Indexed on: 28 Dec '17Published on: 28 Dec '17Published in: FEBS Letters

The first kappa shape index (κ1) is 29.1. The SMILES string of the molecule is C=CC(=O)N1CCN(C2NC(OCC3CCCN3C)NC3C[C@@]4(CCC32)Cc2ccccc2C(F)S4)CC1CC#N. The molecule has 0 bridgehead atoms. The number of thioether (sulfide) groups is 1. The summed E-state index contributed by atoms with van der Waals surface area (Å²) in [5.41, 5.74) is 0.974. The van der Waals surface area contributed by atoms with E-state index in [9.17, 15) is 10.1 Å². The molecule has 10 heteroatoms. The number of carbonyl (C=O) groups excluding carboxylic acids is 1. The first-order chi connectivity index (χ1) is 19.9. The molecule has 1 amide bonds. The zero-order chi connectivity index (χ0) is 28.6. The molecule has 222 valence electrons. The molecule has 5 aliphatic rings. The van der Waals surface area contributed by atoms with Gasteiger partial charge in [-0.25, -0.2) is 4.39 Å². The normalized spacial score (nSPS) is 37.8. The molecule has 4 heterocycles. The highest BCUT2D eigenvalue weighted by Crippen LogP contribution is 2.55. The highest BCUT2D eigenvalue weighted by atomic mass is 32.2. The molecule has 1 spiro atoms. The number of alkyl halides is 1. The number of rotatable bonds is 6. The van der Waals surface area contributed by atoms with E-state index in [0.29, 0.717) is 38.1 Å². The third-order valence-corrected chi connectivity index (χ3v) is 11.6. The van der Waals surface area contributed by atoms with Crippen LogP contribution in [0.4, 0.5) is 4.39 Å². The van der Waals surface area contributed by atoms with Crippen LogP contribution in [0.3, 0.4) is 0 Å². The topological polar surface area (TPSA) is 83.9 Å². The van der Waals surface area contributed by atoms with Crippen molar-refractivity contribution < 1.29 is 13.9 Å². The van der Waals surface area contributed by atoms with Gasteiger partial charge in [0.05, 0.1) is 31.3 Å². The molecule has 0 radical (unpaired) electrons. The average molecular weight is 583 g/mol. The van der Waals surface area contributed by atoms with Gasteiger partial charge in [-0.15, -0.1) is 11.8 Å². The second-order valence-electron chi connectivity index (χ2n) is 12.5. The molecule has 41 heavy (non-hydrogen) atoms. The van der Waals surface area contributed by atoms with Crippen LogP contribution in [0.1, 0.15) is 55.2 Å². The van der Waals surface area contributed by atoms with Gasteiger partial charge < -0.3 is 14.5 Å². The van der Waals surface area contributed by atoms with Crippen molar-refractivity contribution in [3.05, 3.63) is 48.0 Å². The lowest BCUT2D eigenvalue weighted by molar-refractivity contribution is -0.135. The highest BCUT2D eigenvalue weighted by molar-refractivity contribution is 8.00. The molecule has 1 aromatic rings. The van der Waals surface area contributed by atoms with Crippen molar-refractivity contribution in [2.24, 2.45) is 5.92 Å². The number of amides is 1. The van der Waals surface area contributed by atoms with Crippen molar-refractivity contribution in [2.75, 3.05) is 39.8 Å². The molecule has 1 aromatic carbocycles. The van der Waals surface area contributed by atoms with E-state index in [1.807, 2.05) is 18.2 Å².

Mitochondria are essential organelles within the cell where most ATP is produced through oxidative phosphorylation (OXPHOS). A subset of the genes needed for this process are encoded by the mitochondrial DNA (mtDNA). One consequence of OXPHOS is the production of mitochondrial reactive oxygen species (ROS), whose role in mediating cellular damage, particularly in damaging mtDNA during aging, has been controversial. There are subsets of neurons that appear to be more sensitive to ROS-induced damage, and mitochondrial dysfunction has been associated with several neurodegenerative disorders. In this review, we will discuss the current knowledge in the field of mtDNA and neurodegeneration, the debate about ROS as a pathological or beneficial contributor to neuronal function, bona fide mtDNA diseases, and insights from mouse models of mtDNA defects affecting the central nervous system. This article is protected by copyright. All rights reserved.
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